WORD COURT ARCHIVES

<< back to the archive list

February 9th, 2005

The Honorable / am I not? / pronouncing often

by Barbara Wallraff


Myron Bordman, of West Bloomfield, Mich., writes: “After much urging, I got my wife to run for the library board. Lo and behold, she came in second, with more than 12,500 votes. As an elected township official, is she now entitled to be addressed as ‘the Honorable,’ like other elected persons?”


Dear Myron: I wanted to give you authoritative information, so I took your question to the Library of Congress. Anthony Paez Mullan, a reference specialist there, told me, “The short answer to your question is no.” He cited “Protocol: The Complete Handbook of Diplomatic, Official & Social Usage,” which says: “The honorable is the preferred title used in addressing most high-ranking American officials in office or retired. These include some presidential appointees, federal and state elective officials, and mayors. As a general rule, other county and city officials are not so addressed.”

If I were you, I’d call my wife “the Honorable” anyway. I just wouldn’t do it in public.




J. Brennan, of Nassau, N.Y., writes: “There doesn’t seem to be an acceptable contraction for the negative interrogative of ‘I am,’ as in ‘I’m a real language enthusiast, am I not?’ ‘Am I not’ sounds stilted, and ‘aren’t I’ is wrong, because the subject and verb do not agree. What’s the best way to express this?”


Dear J.: “Ain’t” would do the job nicely if only it weren’t thought of as illiterate. “Ain’t” came into use in the late 1700s, when it could mean “am not” as well as “is not” and “are not.” Then people began using it to mean “have not” and “has not” too, as in “I ain’t read the paper yet.” Because “ain’t” filled in for so many different words, mainly among the lower classes, schoolteachers and grammarians took against it. Most contractions, it’s true, play much more specific roles. Not even words as closely related as “have” and “has,” or “do” and “does,” share negative contractions: “haven’t,” “hasn’t,” “don’t,” “doesn’t.”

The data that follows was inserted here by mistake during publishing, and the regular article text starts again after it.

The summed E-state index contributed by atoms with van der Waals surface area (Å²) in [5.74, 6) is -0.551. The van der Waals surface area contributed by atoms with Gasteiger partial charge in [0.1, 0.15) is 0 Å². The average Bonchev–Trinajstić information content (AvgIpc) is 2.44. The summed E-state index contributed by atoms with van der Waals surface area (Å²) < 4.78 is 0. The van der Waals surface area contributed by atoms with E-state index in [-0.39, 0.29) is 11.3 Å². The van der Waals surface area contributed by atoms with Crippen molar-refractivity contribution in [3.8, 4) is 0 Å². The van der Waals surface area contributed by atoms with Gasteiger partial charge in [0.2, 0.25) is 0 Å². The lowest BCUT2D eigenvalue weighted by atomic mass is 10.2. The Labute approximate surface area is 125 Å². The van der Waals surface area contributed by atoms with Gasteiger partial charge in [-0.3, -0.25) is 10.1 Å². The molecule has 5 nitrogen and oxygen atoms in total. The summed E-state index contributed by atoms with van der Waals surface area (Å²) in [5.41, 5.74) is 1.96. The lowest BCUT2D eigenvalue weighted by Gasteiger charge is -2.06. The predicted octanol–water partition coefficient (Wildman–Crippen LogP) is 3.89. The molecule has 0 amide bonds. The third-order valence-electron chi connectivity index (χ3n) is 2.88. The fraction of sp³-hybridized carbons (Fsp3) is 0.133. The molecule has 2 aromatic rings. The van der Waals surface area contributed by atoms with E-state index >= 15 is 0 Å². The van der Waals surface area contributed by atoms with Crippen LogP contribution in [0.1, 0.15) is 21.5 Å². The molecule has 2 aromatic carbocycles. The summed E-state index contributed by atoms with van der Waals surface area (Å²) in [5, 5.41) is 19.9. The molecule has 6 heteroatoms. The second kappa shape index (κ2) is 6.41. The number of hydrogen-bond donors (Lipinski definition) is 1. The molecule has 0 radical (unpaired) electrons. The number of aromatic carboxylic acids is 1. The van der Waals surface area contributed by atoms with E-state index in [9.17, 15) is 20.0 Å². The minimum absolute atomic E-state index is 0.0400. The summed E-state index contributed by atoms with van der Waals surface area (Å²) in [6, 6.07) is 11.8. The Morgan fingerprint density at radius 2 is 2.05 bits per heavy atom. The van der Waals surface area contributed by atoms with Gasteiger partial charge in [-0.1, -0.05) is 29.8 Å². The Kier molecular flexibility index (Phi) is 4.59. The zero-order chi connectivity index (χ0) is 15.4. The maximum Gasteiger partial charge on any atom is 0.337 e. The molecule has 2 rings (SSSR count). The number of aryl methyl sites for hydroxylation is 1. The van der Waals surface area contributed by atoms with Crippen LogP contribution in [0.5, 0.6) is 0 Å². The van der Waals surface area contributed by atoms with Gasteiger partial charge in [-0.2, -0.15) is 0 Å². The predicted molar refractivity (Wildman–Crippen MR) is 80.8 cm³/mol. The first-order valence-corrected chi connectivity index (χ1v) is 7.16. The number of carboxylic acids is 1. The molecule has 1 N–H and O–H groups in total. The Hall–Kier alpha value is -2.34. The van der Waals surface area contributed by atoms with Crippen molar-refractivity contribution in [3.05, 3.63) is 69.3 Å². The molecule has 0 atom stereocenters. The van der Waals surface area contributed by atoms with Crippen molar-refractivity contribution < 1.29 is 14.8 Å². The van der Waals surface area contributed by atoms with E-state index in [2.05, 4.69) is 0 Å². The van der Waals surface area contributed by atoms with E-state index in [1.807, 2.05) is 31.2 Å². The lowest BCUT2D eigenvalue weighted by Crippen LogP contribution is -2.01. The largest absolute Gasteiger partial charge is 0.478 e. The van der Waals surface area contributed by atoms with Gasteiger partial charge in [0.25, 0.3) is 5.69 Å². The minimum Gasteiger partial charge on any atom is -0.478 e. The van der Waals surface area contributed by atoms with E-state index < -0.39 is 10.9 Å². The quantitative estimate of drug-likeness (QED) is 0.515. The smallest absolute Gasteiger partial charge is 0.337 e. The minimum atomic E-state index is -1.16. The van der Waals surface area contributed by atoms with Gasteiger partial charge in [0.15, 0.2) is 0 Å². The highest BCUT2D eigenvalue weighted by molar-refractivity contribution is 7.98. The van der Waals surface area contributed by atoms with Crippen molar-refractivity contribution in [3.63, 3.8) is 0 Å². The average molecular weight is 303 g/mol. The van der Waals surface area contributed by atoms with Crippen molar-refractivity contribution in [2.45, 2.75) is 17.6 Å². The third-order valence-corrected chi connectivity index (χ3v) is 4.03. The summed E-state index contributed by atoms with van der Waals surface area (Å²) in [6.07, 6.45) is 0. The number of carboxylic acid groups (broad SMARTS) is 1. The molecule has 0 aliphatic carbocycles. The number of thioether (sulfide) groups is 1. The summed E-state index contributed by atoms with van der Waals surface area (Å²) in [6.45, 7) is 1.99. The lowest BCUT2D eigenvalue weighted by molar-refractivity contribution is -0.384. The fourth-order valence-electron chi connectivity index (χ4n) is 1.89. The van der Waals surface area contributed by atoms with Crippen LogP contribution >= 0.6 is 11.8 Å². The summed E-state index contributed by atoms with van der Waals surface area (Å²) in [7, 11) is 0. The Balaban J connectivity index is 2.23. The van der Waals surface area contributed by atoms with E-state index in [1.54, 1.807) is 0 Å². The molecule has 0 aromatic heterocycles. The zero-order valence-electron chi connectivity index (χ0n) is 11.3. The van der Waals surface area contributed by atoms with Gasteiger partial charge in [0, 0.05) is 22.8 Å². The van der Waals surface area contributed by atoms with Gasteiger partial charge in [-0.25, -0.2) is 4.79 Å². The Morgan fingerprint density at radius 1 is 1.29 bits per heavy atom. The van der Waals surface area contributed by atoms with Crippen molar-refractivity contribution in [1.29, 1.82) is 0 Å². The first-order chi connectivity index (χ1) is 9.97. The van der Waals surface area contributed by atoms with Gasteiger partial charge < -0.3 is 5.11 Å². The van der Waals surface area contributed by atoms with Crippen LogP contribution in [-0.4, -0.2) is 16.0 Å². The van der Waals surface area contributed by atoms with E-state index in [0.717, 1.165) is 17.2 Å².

So “ain’t” ain’t good English -- but I’ll bet you already knew that. In casual usage, “aren’t I” is fine. Even highly articulate people say it. In anything like a formal context, though, I’m afraid we’re stuck with “am I not.” Or else we can find other words entirely. For instance: I am a language enthusiast -- wouldn’t you agree?




Susan Marks, of Iowa City, Iowa, writes: “My college-age son insists on pronouncing the ‘t’ in ‘often.’ How can I convince him to stop? Or should I?”


Dear Susan: Decades before your son was born, some dictionaries began giving the pronunciation with the “t” as well as the one without. Contemporary dictionaries all give both pronunciations; it’s not truly shameful to pronounce the “t.”

But you’re right that “off-en” is traditionally preferred, and even today language experts recommend it. For instance, Garner’s Modern American Usage calls “off-en” “the educated pronunciation.” When your son says “off-ten,” maybe you should respond with to how you sound” -- and be sure to pronounce the “t” in “listen.”




© Copyright 2003 by Barbara Wallraff. Reprints require prior permission. All rights reserved.

<< back to the archive list